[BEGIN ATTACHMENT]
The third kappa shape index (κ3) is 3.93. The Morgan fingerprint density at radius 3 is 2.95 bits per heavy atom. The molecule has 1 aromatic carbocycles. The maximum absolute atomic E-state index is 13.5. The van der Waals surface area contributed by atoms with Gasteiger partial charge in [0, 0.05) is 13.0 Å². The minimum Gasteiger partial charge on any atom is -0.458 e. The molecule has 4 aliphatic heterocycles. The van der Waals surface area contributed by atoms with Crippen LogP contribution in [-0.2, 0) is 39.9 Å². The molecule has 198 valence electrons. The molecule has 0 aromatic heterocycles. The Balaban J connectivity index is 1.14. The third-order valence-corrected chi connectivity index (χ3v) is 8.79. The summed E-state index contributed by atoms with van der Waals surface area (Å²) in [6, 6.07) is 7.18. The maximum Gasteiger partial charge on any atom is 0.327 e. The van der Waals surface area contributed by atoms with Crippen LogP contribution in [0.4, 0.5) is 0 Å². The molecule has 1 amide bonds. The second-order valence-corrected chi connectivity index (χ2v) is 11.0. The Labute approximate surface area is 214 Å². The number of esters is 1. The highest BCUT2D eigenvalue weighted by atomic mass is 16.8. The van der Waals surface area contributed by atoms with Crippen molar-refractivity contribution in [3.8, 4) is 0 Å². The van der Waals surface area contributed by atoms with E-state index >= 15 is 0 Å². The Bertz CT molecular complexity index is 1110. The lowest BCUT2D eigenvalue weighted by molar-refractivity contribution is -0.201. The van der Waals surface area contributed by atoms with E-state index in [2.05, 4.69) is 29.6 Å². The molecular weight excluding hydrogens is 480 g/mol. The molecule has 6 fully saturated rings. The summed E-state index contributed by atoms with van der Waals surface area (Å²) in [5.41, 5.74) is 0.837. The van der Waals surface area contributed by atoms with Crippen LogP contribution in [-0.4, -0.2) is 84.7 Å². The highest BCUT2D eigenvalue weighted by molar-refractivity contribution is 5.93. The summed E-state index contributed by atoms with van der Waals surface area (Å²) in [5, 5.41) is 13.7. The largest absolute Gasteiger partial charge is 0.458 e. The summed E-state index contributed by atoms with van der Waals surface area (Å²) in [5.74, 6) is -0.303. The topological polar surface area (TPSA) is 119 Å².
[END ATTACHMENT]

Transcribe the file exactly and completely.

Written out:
The third kappa shape index (κ3) is 3.93. The Morgan fingerprint density at radius 3 is 2.95 bits per heavy atom. The molecule has 1 aromatic carbocycles. The maximum absolute atomic E-state index is 13.5. The van der Waals surface area contributed by atoms with Gasteiger partial charge in [0, 0.05) is 13.0 Å². The minimum Gasteiger partial charge on any atom is -0.458 e. The molecule has 4 aliphatic heterocycles. The van der Waals surface area contributed by atoms with Crippen LogP contribution in [-0.2, 0) is 39.9 Å². The molecule has 198 valence electrons. The molecule has 0 aromatic heterocycles. The Balaban J connectivity index is 1.14. The third-order valence-corrected chi connectivity index (χ3v) is 8.79. The summed E-state index contributed by atoms with van der Waals surface area (Å²) in [6, 6.07) is 7.18. The maximum Gasteiger partial charge on any atom is 0.327 e. The van der Waals surface area contributed by atoms with Crippen LogP contribution in [0.4, 0.5) is 0 Å². The molecule has 1 amide bonds. The second-order valence-corrected chi connectivity index (χ2v) is 11.0. The Labute approximate surface area is 214 Å². The number of esters is 1. The highest BCUT2D eigenvalue weighted by atomic mass is 16.8. The van der Waals surface area contributed by atoms with Crippen molar-refractivity contribution in [3.8, 4) is 0 Å². The van der Waals surface area contributed by atoms with E-state index >= 15 is 0 Å². The Bertz CT molecular complexity index is 1110. The lowest BCUT2D eigenvalue weighted by molar-refractivity contribution is -0.201. The van der Waals surface area contributed by atoms with E-state index in [2.05, 4.69) is 29.6 Å². The molecular weight excluding hydrogens is 480 g/mol. The molecule has 6 fully saturated rings. The summed E-state index contributed by atoms with van der Waals surface area (Å²) in [5.41, 5.74) is 0.837. The van der Waals surface area contributed by atoms with Crippen LogP contribution in [-0.4, -0.2) is 84.7 Å². The highest BCUT2D eigenvalue weighted by molar-refractivity contribution is 5.93. The summed E-state index contributed by atoms with van der Waals surface area (Å²) in [5, 5.41) is 13.7. The largest absolute Gasteiger partial charge is 0.458 e. The summed E-state index contributed by atoms with van der Waals surface area (Å²) in [5.74, 6) is -0.303. The topological polar surface area (TPSA) is 119 Å².